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Credit: Yolanda Chen

Exactly one week after I stepped into my new position as the vice president of recruitment on Penn’s Panhellenic Council, my social media was flooded with girls discussing a 34th Street feature titled, "Sorority rush failed me. It will again." I have to admit, my first reaction to opening this article was, "Shit. What did I do wrong?"

Having worked so hard on recruitment last semester, and for about 20 hours each day during recruitment week itself, I felt almost personally responsible for what the author was about to detail. By the time I reached the end, however, I didn’t feel exactly the way I expected to. While the author does mention several of the issues the Greek community faces, the bulk of the article served to perpetuate the harmful stereotypes that plague the Panhellenic community, that the members of Greek life at Penn work so hard to break. 

The author stated several times that the process is flawed, as sorority women must make judgments, and eventually cuts, based on “short, superficial” conversations. I agree that this is an inherent imperfection of the process. However, the author glossed over the fact that these judgments move in both directions. She failed to highlight her own snap judgments of the sororities, motivated not by her own impressions of the sororities, but rather by websites like GreekRank. 

She asks, “How could these women decide that I wasn’t right for their organization after just a few minutes?” But, in the same vein, she seems to take no responsibility for her decision that the women from the two chapters that called her back were not worthy of her time. 

She does acknowledge that she made some mistakes during the process, relying heavily on stereotypes, but just as quickly justifies this reliance by blaming it on a lack of adequate time getting to know the chapters. Having gone through recruitment myself, I understand this sentiment. It can be challenging to form an opinion of an entire organization based solely on a pool of short, sometimes superficial conversations. 

That being said, websites like GreekRank do not offer useful information; instead, they consist of toxic reviews that degrade the sorority women on Penn’s campus, doing a disservice to all women. As the largest women’s group on campus, the Panhellenic community is a place where anyone who identifies as a woman can find support and a place of empowerment.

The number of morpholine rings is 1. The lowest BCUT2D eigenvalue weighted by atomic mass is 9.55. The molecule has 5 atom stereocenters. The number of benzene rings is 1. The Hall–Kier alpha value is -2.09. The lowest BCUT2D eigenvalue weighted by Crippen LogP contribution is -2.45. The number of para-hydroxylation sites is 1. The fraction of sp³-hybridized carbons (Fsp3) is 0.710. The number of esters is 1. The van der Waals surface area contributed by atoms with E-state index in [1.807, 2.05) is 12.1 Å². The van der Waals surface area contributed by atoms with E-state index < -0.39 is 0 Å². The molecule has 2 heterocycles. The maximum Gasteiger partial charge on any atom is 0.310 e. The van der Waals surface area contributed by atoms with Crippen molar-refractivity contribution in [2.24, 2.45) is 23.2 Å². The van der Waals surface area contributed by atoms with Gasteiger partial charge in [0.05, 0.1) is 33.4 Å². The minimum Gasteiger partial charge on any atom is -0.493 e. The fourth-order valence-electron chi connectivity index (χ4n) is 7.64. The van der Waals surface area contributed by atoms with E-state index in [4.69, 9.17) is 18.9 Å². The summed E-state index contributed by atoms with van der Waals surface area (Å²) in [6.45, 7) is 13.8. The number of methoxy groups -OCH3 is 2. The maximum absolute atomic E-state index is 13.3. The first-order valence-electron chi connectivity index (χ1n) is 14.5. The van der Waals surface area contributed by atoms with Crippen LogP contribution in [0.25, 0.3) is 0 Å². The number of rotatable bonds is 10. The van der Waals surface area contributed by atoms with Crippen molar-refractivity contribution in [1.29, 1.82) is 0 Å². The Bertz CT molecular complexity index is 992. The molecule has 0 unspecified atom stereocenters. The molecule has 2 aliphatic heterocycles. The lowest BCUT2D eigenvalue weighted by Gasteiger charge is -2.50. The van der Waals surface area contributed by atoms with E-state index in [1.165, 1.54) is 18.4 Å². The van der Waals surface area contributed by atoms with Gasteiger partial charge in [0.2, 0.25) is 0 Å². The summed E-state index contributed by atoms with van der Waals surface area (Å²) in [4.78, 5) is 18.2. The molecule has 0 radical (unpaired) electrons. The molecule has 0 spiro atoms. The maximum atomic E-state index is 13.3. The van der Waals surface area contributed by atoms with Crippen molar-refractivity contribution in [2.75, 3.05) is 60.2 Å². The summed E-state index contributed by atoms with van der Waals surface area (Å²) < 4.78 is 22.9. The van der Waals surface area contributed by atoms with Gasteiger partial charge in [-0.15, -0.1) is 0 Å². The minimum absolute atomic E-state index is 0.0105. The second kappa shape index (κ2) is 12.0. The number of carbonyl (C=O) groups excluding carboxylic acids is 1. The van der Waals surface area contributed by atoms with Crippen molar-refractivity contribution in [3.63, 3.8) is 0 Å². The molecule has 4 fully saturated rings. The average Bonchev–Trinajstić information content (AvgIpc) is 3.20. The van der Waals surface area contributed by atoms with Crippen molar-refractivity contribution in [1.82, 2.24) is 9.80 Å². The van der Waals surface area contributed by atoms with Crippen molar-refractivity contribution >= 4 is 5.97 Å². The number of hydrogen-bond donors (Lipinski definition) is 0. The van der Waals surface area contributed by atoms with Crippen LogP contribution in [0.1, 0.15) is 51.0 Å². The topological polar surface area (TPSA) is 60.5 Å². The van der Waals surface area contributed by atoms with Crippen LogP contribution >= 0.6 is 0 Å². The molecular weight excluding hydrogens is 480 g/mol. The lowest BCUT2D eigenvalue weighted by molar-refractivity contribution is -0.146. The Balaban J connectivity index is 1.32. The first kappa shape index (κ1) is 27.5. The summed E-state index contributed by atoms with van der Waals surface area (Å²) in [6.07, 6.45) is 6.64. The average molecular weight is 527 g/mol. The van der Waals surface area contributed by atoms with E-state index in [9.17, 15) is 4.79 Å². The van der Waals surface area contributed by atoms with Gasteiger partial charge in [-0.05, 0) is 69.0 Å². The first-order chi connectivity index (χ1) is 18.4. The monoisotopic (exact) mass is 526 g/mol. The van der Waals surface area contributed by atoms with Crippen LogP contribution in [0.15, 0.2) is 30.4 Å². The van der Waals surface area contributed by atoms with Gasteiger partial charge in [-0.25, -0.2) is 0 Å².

Each and every Panhellenic chapter on Penn’s campus offers these qualities, so if the author’s main reasons for going through recruitment were “female friends, social opportunities, and a community to support [her],” then the process did not fail her, as she chose to withdraw. Women's empowerment is not deciding that the 200 women in certain organizations are beneath you and therefore not worth your time. If that was the type of “empowerment” the author was looking for, I do not believe that she would find it in the Panhellenic community.

The process of recruitment is a long and draining one. It takes a lot of effort on the part of the women going through the process to talk to people for multiple hours a day for a week. It takes just as much effort to be able to deal with some form of rejection. The same effort is displayed by sorority women — they have to talk to just as many people, if not more, and it can be hard when a girl you really liked doesn’t get called back to your house, just based on how the chapter does its lists. 

They also have to deal with the judgment from Potential New Members based not on their character, but rather on stereotypes placed on their chapter before many of them even joined. Some chapters also have to deal with the fact that PNMs would rather not be in a sorority at all than join their sisterhood. 

Credit: Julio Sosa

The recruitment process is designed to help as many women as possible find a close-knit community on Penn’s campus. All eight chapters provide great opportunities for membership, and the structure of the recruitment process works to place all women who wish to join a sorority into one of our eight organizations while trying to keep an equal distribution across chapters and class sizes. 

However, there is a difference between wanting to join one sorority (two, three, or however many you think are cool), and joining a sorority. If recruitment was designed to give each PNM a bid to whichever chapter they initially thought was “top tier," recruitment would pit one woman against another, sorority against sorority. In a world where women are often viewed as inferior, women tearing down other women just further exacerbates the problem.

Panhellenic’s mission is to oversee a community of women who foster and support each others’ growth, but we are not perfect. We still face issues such as the heteronormativity that shows its face during all aspects of sorority life, including recruitment, mixers, and big/little week. We face a limited amount of diversity in all areas, including race, ethnicity, sexual orientation, ability, and socioeconomic status. We face issues with feminism itself, despite being a feminist organization, due to our close ties to fraternities. 

If we don’t combat these issues, we face the possibility of losing the organizations that often serve as inclusive and uplifting spaces for women on our campus. As a community, we have a lot to work on, but I am proud to be a part of a group that acknowledges its problems and actively works to solve them. 

SHIVANI PRAKASH is a Engineering junior from Mclean, Va. studying bioengineering. She is the vice president of recruitment of the Panhellenic Council.

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